Geochronology/Fission track dating

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Dating techniques of interest to archaeologists include thermoluminescence, optically stimulated luminescence, electron spin resonance, and fission track dating, as well as techniques that depend on annual bands or layers, such as dendrochronology, tephrochronology, and varve chronology.[1]

Fission fragments[edit | edit source]

Probable tracks are from 238
fission in some mineral. Credit: Abdulkadirtiryaki.{{free media}}

Fission track dating is a radiometric dating technique based on analyses of the damage trails, or tracks, left by fission fragments in certain uranium-bearing minerals and glasses.[2]

Thermal neutrons[edit | edit source]

To determine the uranium content, several methods have been used: one is by neutron irradiation, where the sample is irradiated with thermal neutrons in a nuclear reactor, with an external detector, such as mica, affixed to the grain surface, where the neutron irradiation induces fission of uranium-235 in the sample, and the resulting induced tracks are used to determine the uranium content of the sample because the 235U:238U ratio is well known and assumed constant in nature; however, it is not always constant.[3]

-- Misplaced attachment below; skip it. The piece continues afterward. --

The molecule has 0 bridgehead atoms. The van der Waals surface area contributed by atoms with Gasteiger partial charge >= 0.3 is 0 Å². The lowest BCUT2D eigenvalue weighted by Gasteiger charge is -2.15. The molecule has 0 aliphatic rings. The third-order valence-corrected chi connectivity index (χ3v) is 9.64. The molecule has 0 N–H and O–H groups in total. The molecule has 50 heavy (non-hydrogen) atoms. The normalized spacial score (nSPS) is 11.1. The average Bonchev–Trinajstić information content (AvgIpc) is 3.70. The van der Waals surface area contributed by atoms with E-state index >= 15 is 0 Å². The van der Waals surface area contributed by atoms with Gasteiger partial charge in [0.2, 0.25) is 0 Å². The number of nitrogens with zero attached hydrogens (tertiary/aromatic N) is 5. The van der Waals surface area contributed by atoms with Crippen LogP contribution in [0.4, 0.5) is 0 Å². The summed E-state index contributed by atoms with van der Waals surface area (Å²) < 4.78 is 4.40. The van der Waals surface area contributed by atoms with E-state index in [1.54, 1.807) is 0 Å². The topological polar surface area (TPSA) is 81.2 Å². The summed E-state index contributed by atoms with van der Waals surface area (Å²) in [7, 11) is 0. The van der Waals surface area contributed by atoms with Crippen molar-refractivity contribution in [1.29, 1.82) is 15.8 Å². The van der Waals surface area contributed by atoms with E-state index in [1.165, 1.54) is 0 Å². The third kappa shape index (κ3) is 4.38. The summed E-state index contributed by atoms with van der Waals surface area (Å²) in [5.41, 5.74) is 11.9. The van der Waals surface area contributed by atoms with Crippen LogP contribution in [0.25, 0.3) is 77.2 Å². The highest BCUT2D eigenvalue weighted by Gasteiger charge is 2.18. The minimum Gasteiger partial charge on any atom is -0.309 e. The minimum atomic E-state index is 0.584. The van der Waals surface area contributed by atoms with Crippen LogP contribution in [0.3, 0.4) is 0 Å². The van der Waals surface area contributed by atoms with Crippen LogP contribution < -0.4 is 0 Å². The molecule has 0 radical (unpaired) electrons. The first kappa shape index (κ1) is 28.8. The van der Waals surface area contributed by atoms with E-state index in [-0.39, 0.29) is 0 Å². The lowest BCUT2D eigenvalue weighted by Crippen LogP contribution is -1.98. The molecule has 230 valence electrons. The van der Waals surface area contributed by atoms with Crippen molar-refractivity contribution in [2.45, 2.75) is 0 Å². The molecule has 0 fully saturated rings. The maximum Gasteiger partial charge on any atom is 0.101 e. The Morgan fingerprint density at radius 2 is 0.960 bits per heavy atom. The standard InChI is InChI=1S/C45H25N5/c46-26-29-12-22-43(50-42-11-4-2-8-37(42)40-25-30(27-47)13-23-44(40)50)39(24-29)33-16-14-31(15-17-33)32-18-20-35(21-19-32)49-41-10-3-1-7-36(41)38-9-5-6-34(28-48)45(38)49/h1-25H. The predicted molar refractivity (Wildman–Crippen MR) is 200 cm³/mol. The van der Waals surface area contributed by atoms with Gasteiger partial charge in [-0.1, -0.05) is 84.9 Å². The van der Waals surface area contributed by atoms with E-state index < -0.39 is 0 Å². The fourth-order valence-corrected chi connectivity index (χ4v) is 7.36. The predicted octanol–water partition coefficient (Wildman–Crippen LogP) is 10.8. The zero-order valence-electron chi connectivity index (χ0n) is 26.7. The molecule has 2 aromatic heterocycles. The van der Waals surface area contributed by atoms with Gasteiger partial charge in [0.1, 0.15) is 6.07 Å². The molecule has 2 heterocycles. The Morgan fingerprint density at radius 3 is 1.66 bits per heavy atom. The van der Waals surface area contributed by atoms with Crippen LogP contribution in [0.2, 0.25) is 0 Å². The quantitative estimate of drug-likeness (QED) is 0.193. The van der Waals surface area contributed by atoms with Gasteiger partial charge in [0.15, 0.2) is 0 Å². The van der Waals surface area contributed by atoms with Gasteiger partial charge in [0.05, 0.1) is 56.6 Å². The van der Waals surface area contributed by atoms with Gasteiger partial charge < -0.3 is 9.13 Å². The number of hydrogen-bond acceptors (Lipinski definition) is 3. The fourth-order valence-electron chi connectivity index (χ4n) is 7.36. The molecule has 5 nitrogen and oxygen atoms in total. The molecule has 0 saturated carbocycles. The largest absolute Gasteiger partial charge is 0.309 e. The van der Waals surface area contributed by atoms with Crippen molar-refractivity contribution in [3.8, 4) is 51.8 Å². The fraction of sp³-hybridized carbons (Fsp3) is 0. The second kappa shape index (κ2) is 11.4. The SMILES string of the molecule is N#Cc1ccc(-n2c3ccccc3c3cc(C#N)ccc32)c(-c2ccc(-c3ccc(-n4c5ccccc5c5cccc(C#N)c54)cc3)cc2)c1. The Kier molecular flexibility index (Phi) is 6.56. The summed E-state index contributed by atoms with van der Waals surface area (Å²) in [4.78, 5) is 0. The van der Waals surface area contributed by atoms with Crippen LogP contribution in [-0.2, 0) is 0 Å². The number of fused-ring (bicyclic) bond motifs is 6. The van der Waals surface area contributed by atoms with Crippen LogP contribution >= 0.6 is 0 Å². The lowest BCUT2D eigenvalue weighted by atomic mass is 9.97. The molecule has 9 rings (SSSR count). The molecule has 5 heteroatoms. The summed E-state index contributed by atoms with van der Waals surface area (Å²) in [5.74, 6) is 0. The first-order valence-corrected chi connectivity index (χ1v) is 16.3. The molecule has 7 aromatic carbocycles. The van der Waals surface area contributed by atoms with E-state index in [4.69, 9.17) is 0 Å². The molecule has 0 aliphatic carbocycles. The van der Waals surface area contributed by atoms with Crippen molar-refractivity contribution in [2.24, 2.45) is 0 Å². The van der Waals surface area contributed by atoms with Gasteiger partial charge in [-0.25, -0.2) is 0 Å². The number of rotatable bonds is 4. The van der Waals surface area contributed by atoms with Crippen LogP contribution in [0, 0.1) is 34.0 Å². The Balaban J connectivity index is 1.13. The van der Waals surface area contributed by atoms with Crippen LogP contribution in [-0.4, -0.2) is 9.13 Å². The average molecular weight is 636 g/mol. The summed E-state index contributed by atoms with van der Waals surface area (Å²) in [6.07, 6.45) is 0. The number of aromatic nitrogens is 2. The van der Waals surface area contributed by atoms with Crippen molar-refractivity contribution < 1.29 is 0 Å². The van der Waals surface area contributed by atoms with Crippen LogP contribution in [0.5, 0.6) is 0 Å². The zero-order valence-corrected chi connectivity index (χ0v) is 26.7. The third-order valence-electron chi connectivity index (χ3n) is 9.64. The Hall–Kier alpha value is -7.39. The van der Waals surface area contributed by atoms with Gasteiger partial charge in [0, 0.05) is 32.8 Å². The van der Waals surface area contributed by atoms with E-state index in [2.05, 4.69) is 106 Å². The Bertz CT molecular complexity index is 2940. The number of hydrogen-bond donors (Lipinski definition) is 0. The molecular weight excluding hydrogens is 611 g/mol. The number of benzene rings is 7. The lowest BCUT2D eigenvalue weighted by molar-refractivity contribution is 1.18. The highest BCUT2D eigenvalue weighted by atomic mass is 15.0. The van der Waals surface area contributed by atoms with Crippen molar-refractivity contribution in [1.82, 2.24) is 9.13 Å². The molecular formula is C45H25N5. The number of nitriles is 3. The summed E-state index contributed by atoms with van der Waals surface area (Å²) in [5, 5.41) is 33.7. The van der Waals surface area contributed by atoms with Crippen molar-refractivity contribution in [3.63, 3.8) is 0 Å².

Low energy neutrons[edit | edit source]

Absorptive reactions with prompt reactions - Low energy neutrons are typically detected indirectly through absorption reactions. Typical absorber materials used have high cross sections for absorption of neutrons and include Helium-3, Lithium-6, Boron-10, and Uranium-235 Each of these reacts by emission of high energy ionized particles, the ionization track of which can be detected by a number of means. Commonly used reactions include 3He(n,p) 3H, 6Li(n,α) 3H, 10B(n,α) 7Li and the fission of uranium.[4]

Poloniums[edit | edit source]

This photograph shows a 210Po halo in biotite from the Buckhorn pegmatite. Credit: Lorence G. Collins.
Uranium roll front occurs in quartzose sandstone in the Cretaceous of Colorado, USA. Credit: James St. John.
This photo shows a fracture in biotite in which migrating 210Po and/or 210Pb ions have created damage to the biotite lattice parallel to the fracture. Credit: Lorence G. Collins.

α-Po crystallizes in a simple cubic lattice.[5]

Native polonium may occur in minerals like pitchblende due to the decay of uranium. But, when the uranium is chemically bound, the polonium is likely to be also.

β-Po has a rhombohedral (trigonal) crystal structure.[6]